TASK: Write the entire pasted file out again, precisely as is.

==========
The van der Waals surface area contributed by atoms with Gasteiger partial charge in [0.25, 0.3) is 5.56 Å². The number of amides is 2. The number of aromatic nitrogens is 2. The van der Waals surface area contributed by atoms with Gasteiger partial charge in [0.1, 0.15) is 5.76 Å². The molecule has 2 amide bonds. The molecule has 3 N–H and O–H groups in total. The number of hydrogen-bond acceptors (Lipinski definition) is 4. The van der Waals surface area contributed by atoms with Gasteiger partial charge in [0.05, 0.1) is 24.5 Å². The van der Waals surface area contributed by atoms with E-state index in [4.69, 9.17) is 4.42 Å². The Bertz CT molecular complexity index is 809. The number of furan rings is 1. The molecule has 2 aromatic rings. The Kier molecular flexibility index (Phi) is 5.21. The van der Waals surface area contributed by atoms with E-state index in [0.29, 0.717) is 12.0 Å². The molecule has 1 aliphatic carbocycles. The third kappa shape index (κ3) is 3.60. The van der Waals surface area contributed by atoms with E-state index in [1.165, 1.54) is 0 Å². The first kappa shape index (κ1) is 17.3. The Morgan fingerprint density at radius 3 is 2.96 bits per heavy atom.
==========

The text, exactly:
The van der Waals surface area contributed by atoms with Gasteiger partial charge in [0.25, 0.3) is 5.56 Å². The number of amides is 2. The number of aromatic nitrogens is 2. The van der Waals surface area contributed by atoms with Gasteiger partial charge in [0.1, 0.15) is 5.76 Å². The molecule has 2 amide bonds. The molecule has 3 N–H and O–H groups in total. The number of hydrogen-bond acceptors (Lipinski definition) is 4. The van der Waals surface area contributed by atoms with Gasteiger partial charge in [0.05, 0.1) is 24.5 Å². The van der Waals surface area contributed by atoms with E-state index in [4.69, 9.17) is 4.42 Å². The Bertz CT molecular complexity index is 809. The number of furan rings is 1. The molecule has 2 aromatic rings. The Kier molecular flexibility index (Phi) is 5.21. The van der Waals surface area contributed by atoms with E-state index in [0.29, 0.717) is 12.0 Å². The molecule has 1 aliphatic carbocycles. The third kappa shape index (κ3) is 3.60. The van der Waals surface area contributed by atoms with E-state index in [1.165, 1.54) is 0 Å². The first kappa shape index (κ1) is 17.3. The Morgan fingerprint density at radius 3 is 2.96 bits per heavy atom.